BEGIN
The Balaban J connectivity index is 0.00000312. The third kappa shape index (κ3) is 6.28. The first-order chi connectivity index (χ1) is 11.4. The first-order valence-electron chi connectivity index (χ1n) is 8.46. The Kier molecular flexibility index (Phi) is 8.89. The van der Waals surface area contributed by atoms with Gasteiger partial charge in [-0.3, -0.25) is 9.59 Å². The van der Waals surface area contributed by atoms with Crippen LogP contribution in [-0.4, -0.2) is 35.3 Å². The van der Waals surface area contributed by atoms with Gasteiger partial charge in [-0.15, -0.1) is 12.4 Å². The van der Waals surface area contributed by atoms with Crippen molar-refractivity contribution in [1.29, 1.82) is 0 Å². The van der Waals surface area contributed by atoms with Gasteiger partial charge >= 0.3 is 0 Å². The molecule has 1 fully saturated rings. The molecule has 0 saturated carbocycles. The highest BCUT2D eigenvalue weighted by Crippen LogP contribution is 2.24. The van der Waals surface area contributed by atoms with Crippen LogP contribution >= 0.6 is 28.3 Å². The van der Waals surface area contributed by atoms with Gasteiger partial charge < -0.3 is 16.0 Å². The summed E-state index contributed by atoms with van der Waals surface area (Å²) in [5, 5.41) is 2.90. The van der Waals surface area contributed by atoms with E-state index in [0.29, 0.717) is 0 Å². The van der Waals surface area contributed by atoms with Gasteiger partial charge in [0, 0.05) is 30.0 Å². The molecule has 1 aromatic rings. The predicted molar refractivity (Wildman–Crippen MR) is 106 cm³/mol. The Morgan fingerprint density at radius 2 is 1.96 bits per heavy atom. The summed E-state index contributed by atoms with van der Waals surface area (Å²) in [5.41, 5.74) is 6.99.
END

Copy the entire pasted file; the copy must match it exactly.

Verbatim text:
The Balaban J connectivity index is 0.00000312. The third kappa shape index (κ3) is 6.28. The first-order chi connectivity index (χ1) is 11.4. The first-order valence-electron chi connectivity index (χ1n) is 8.46. The Kier molecular flexibility index (Phi) is 8.89. The van der Waals surface area contributed by atoms with Gasteiger partial charge in [-0.3, -0.25) is 9.59 Å². The van der Waals surface area contributed by atoms with Crippen LogP contribution in [-0.4, -0.2) is 35.3 Å². The van der Waals surface area contributed by atoms with Gasteiger partial charge in [-0.15, -0.1) is 12.4 Å². The van der Waals surface area contributed by atoms with Crippen molar-refractivity contribution in [1.29, 1.82) is 0 Å². The van der Waals surface area contributed by atoms with Gasteiger partial charge >= 0.3 is 0 Å². The molecule has 1 fully saturated rings. The molecule has 0 saturated carbocycles. The highest BCUT2D eigenvalue weighted by Crippen LogP contribution is 2.24. The van der Waals surface area contributed by atoms with Crippen LogP contribution >= 0.6 is 28.3 Å². The van der Waals surface area contributed by atoms with Gasteiger partial charge < -0.3 is 16.0 Å². The summed E-state index contributed by atoms with van der Waals surface area (Å²) in [5, 5.41) is 2.90. The van der Waals surface area contributed by atoms with E-state index in [0.29, 0.717) is 0 Å². The van der Waals surface area contributed by atoms with Gasteiger partial charge in [0, 0.05) is 30.0 Å². The molecule has 1 aromatic rings. The predicted molar refractivity (Wildman–Crippen MR) is 106 cm³/mol. The Morgan fingerprint density at radius 2 is 1.96 bits per heavy atom. The summed E-state index contributed by atoms with van der Waals surface area (Å²) in [5.41, 5.74) is 6.99.